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Thread: Bank, Bank, Sickle Shaped Knife, Mahratta, India

  1. #1
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    Bank, Bank, Sickle Shaped Knife, Mahratta, India

    These highly curved knives are truly interesting. Does anyone know how these knives are used? Are they used in forward grip or a reverse grip? Do Gatka pratitioners use this knife in their training? Truly fascinating shape. Have you seen it depicted in the Indian art work?

    Kind regards

    Manouchehr

    Courtesy of Oriental Arms

    "The Bank Is a rare type of an Indian sickle shaped knife used by the Mahratta. It has its edge on the inner curved side of the blade. This specimen is 5 ˝ inches wide (Point to point), laminated steel blade, 3� long bone grips riveted to the blade tang and silver bolsters."
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  2. #2
    I wonder if these weapons would have been used for attacking the wrist. The design looks like it would be very capable of that if not designed for that.

  3. #3
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    i can see it being a close quarters weapon... woof..
    maybe when shield are close, it can be used to hook a leg or arm.... or even trap a weapon and move it/control it

    interesting blade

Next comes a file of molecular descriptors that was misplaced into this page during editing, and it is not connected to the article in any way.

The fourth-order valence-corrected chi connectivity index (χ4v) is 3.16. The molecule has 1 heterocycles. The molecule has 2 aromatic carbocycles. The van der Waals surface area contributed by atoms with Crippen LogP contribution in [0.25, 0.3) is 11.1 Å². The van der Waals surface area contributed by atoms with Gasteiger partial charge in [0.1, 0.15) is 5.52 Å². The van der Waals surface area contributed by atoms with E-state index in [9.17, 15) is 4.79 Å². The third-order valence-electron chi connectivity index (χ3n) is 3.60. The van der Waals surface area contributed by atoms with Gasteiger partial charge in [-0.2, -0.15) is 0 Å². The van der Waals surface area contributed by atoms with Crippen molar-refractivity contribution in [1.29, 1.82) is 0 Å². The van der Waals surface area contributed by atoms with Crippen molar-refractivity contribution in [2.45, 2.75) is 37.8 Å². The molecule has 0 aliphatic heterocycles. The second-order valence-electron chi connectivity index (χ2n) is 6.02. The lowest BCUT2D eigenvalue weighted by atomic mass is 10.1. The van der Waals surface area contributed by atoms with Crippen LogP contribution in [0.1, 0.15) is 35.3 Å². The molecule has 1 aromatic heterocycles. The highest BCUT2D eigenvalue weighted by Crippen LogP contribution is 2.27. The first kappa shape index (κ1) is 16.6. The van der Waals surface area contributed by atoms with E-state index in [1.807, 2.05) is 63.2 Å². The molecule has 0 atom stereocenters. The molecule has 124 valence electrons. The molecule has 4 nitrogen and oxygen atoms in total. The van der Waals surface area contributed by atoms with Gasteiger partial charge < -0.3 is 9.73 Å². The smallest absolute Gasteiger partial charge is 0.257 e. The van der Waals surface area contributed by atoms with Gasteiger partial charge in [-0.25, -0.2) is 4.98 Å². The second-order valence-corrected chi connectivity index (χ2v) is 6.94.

Greg

  4. #4
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    Quote Originally Posted by Greg T. Obach View Post
    i can see it being a close quarters weapon... woof..
    maybe when shield are close, it can be used to hook a leg or arm.... or even trap a weapon and move it/control it
    I would say you're right in the first assumption.
    I such a situation I would add neck and armpits as targets too...
    Please forgive my english.

  5. #5
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    Thank you Carlo, Doug and Greg for your input. THis is indeed a fascinating weapon.

    More.

    Courtesy of Oriental Arms

    "he Bank Is a rare type of an Indian sickle shaped knife used by the Mahratta. It has its edge on the inner curved side of the blade. This specimen is 5 inches wide (Point to point), steel blade and 3� long bone grips riveted to the blade tang. "

    Look at the high curve on this example. This is truly fascinating.
    Attached Images Attached Images    

  6. #6
    Hello Manouchehr,

    These bank are nice/nasty - depending on the POV, I guess...
    Sickle-shaped blades (some agricultural tools, others crafted as dedicated weapons) seem to have been widely used for fighting purposes.

    Since the handles of the Indian examples seem to be very much alike those used for daggers, I'd thing that these were supposed to be held in a "forward" grip. The highly curved examples seem to suggest a pretty specialized function.

    In addition to similar sickle blades, there is quite a diversity of curved blades used for close-in fighting in Southeast Asia. Some hilts allow for both forward and reverse grip but most have a preferred grip orientation.
    Regards,
    Kai

  7. #7
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    Thank you very much Kai for your input,

    I will ask a Gatka master whether they know how to use this weapon. That is really interesting. There is an Indonesian knife with a similar shape of the blade. I cannot remember the name at the moment. hat you know what it is called?

    Kind regards

    Manoúchehr


    Quote Originally Posted by Kai W. View Post
    Hello Manouchehr,

    These bank are nice/nasty - depending on the POV, I guess...